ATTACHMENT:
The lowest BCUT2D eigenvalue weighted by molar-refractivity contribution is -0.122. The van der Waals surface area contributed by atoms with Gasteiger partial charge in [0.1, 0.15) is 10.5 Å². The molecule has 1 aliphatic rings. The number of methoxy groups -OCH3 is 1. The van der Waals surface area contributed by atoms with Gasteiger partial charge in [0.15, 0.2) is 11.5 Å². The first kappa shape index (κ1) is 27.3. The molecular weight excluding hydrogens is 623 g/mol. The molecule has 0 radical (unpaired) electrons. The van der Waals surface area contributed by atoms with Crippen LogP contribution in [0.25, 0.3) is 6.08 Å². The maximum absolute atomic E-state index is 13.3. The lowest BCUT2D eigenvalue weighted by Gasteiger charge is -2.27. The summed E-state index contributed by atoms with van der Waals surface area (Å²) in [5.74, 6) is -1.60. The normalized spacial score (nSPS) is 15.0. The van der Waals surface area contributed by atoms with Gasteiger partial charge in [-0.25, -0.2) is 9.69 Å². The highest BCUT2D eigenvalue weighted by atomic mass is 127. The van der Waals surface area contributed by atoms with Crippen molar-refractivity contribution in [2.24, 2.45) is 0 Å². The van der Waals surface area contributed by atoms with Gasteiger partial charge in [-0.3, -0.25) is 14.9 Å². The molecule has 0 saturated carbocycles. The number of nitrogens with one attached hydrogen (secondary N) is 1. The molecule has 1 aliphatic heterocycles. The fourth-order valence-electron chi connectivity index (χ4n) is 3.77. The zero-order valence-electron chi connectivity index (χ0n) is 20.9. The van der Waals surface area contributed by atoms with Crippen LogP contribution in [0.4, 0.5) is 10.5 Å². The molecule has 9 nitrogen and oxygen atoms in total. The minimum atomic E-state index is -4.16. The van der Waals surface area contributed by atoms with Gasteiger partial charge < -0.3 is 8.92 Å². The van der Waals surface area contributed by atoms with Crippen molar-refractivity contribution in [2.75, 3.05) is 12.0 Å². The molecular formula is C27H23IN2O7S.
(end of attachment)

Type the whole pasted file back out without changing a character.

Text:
The lowest BCUT2D eigenvalue weighted by molar-refractivity contribution is -0.122. The van der Waals surface area contributed by atoms with Gasteiger partial charge in [0.1, 0.15) is 10.5 Å². The molecule has 1 aliphatic rings. The number of methoxy groups -OCH3 is 1. The van der Waals surface area contributed by atoms with Gasteiger partial charge in [0.15, 0.2) is 11.5 Å². The first kappa shape index (κ1) is 27.3. The molecular weight excluding hydrogens is 623 g/mol. The molecule has 0 radical (unpaired) electrons. The van der Waals surface area contributed by atoms with Crippen LogP contribution in [0.25, 0.3) is 6.08 Å². The maximum absolute atomic E-state index is 13.3. The lowest BCUT2D eigenvalue weighted by Gasteiger charge is -2.27. The summed E-state index contributed by atoms with van der Waals surface area (Å²) in [5.74, 6) is -1.60. The normalized spacial score (nSPS) is 15.0. The van der Waals surface area contributed by atoms with Gasteiger partial charge in [-0.25, -0.2) is 9.69 Å². The highest BCUT2D eigenvalue weighted by atomic mass is 127. The van der Waals surface area contributed by atoms with Crippen molar-refractivity contribution in [2.24, 2.45) is 0 Å². The van der Waals surface area contributed by atoms with Gasteiger partial charge in [-0.3, -0.25) is 14.9 Å². The molecule has 0 saturated carbocycles. The number of nitrogens with one attached hydrogen (secondary N) is 1. The molecule has 1 aliphatic heterocycles. The fourth-order valence-electron chi connectivity index (χ4n) is 3.77. The zero-order valence-electron chi connectivity index (χ0n) is 20.9. The van der Waals surface area contributed by atoms with Crippen LogP contribution in [0.4, 0.5) is 10.5 Å². The molecule has 9 nitrogen and oxygen atoms in total. The minimum atomic E-state index is -4.16. The van der Waals surface area contributed by atoms with Gasteiger partial charge < -0.3 is 8.92 Å². The van der Waals surface area contributed by atoms with Crippen molar-refractivity contribution in [2.75, 3.05) is 12.0 Å². The molecular formula is C27H23IN2O7S.